Fort Worth TAAP, Texas Association of Addiction Professionals, Board Members with Councilman Byrd at Trinity Park Pavilion as he presented a City Proclamation, signifying Sept. 15, 2018 as Recovery in the Park Day.
It is with a heavy heart, we say goodbye to our dear friend, Robert Miles.
Robert Miles, better known as Mr. TAAP lived a life encouraging others. He was an advocate for those experiencing addiction. The Texas Association of Addiction Professionals has a large empty space in its membership today. The Texas Association of Addiction Professionals lost a champion on November 27, 2017.
Robert Miles helped to establish the local Fort Worth Chapter of TAAP (Texas Association of Addiction Professionals) and was instrumental in developing and organizing the Metamorphosis Conference providing continuing education hours for mental health professionals. Robert sang the Star Spangled Banner during the opening ceremonies each year and always recognized and honored the Veterans in attendance. During his tenure as President of TAAP, he encouraged the membership to sponsor the Aaron Rubin Scholarship after the untimely death of Aaron Rubin. This scholarship was established by Aaron Rubin along with Dolores Sutter for students seeking Chemical Dependency Counselor Licensure and was presented to students enrolled in the Mental Health program at Tarrant County College each year during the Metamorphosis Conference. TAAP continues to sponsor five scholarship recipients each year and has provided approximately 50 scholarships to deserving students. Thanks, Robert.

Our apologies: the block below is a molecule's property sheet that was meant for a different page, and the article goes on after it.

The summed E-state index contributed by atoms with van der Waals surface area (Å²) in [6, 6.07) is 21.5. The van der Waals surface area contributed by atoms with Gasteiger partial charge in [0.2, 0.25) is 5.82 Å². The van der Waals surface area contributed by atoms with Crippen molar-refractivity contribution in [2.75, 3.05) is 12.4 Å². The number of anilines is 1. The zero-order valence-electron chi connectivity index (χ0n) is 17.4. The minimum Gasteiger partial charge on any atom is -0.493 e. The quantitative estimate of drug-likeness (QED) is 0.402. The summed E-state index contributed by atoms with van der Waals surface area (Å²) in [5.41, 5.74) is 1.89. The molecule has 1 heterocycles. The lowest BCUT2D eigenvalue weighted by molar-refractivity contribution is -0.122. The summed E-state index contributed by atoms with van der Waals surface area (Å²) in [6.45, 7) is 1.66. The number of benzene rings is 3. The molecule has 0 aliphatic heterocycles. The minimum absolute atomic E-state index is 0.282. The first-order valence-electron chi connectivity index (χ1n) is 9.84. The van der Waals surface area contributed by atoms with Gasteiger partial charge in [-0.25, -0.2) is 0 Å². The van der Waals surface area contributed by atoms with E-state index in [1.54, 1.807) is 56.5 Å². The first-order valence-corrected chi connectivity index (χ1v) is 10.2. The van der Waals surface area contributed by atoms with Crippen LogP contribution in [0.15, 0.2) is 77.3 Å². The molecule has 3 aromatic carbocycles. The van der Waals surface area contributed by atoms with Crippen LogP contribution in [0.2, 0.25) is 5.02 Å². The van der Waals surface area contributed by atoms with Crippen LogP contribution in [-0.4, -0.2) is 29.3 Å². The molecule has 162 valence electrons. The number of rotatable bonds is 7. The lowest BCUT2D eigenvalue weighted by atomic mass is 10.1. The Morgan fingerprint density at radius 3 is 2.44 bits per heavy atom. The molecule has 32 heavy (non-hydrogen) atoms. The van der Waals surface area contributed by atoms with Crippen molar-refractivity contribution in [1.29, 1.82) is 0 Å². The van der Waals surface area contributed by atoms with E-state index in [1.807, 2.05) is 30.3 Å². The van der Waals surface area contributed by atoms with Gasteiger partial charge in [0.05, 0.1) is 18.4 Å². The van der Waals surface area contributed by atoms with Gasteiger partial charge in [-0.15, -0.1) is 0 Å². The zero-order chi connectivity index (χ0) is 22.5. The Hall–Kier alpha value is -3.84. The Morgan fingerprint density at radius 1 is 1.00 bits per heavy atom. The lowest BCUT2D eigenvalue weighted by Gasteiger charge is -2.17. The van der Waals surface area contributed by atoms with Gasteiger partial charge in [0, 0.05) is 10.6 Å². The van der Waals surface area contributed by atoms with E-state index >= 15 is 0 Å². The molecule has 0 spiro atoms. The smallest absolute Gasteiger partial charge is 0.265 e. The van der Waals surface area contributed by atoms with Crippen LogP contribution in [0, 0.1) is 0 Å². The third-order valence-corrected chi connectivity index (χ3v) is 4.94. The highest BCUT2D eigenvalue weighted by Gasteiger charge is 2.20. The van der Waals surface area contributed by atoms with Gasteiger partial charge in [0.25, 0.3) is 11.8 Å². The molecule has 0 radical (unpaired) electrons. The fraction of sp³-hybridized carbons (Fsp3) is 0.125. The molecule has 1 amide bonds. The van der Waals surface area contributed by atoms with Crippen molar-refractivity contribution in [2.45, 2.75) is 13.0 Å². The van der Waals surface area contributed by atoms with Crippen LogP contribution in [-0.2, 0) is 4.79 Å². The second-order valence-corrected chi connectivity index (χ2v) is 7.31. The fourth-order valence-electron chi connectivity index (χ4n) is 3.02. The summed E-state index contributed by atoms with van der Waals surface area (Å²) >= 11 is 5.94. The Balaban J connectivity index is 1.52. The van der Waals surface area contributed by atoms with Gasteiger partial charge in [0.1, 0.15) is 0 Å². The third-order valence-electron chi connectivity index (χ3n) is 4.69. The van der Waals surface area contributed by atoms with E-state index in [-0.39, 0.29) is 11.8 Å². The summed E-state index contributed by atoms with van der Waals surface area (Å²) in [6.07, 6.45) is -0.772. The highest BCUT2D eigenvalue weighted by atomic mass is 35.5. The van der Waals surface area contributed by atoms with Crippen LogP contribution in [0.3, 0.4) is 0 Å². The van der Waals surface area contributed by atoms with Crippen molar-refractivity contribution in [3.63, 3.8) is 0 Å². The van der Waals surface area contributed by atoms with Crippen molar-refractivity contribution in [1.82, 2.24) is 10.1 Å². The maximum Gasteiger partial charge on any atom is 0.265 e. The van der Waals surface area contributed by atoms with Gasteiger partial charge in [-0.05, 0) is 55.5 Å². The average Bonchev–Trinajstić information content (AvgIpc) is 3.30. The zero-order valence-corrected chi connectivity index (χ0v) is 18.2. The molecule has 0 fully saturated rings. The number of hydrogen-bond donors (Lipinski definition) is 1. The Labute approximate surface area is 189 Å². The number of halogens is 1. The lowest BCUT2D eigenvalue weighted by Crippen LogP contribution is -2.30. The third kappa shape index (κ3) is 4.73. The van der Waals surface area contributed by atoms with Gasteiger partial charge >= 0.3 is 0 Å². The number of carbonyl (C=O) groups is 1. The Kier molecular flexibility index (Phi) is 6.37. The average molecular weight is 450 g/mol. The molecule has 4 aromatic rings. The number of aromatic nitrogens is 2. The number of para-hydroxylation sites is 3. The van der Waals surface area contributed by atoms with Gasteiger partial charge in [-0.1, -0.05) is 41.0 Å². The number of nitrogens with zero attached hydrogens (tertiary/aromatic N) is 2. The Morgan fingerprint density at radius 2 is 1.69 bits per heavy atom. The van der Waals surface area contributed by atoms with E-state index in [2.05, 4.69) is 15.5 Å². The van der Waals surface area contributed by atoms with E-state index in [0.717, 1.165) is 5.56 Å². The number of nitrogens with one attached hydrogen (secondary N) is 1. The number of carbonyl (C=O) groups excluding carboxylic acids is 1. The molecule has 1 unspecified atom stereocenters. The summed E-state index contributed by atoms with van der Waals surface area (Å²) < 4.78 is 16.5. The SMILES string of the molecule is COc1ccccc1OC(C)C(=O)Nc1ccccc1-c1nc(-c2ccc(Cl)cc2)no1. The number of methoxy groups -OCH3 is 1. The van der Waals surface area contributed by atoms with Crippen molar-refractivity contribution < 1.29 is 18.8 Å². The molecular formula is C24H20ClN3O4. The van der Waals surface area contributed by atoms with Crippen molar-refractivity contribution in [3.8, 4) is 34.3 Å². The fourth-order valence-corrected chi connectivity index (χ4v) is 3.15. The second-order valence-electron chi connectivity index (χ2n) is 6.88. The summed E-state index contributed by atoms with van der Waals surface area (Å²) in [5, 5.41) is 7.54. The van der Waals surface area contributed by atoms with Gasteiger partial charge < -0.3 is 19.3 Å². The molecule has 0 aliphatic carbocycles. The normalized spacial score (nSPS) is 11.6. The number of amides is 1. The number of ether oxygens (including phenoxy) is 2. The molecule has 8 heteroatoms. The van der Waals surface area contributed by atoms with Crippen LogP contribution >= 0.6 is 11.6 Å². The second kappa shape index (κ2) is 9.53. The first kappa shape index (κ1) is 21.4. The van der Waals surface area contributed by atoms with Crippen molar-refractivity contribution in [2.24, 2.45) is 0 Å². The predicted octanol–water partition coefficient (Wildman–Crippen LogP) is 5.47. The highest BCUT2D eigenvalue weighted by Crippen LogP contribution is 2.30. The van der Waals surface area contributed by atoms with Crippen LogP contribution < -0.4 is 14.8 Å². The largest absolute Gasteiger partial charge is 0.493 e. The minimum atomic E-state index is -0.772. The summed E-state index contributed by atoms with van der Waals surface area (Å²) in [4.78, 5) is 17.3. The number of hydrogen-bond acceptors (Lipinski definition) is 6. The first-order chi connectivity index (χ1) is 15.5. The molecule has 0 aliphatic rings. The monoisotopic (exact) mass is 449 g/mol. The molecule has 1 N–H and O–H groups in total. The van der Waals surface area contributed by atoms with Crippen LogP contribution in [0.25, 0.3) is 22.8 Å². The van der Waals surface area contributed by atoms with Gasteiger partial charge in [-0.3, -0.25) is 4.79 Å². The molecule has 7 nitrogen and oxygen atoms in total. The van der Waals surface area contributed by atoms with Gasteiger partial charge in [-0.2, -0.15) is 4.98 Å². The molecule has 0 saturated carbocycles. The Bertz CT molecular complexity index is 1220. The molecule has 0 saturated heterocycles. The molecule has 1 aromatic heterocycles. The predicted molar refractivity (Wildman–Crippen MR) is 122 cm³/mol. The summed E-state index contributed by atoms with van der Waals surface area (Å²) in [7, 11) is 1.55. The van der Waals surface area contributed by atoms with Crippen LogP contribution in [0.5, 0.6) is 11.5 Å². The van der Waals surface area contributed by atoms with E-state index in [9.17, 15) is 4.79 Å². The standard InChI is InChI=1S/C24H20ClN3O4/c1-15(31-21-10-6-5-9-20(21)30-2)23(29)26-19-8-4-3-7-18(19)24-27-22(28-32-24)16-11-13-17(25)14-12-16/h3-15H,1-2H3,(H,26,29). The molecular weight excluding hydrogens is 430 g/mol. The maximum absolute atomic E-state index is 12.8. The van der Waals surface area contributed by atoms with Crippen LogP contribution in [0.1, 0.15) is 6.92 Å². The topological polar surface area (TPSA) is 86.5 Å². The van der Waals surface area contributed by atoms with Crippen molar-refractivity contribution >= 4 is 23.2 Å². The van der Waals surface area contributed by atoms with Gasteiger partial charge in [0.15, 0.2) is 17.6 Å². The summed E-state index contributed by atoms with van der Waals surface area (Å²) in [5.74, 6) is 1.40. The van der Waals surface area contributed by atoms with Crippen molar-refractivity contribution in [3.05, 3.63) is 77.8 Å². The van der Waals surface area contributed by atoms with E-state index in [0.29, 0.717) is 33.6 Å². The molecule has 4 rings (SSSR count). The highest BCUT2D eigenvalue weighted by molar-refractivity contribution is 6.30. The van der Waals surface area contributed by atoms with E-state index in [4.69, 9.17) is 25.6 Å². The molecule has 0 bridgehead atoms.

Robert was a tenderhearted gentleman who invested most of his life toward helping those experiencing addiction, especially attuned to the family members’ pain and loss. Robert was TAAP Counselor of the Year, both State and Local, TAAP Professional of the Year, both State and Local, and was inducted into the Hall of Fame, State level in 2013.
Robert was an avid advocate for change via legislative process. In order to create awareness and education regarding addiction, he organized a group of teens, adults, professionals, and lay persons to attend and present prevention and treatment needs to the Texas Legislative body as well as the Congressional Legislative body in Washington, D.C. When a bill was sponsored that helped the cause, Robert would send a mass e-mail to all asking for support of the bill. Likewise, if it was hurtful to the cause, he would ask for support of rejection of the bill. He titled his message and presentation, “Legislation, Texas Style” and presented this seminar for many local colleges and universities and to the community at large. When asked, he was always focused on recovery at home in his beloved cities of Arlington and Fort Worth. To promote his cause, he helped to create one of the largest Fourth of July Parades in the state of Texas working with current and past mayors and local leaders of Arlington. If you helped Robert with his cause, you would receive a “ticket of prominence” to the parade or perhaps an invitation to ride on his TAAP Float. A friend stated, “Robert floated on his chariot right into Heaven.” As he traveled in that direction, it is quite certain that his chariot was filled with those in need that he met along the way.
May your chariot continue the good work you provided from your position as President of TAAP, Fort Worth Chapter, and State Legislative Chair of TAAP. Rest in Peace, Robert. We will miss you. TAAP Membership and Friends
Written by: Dolores Sutter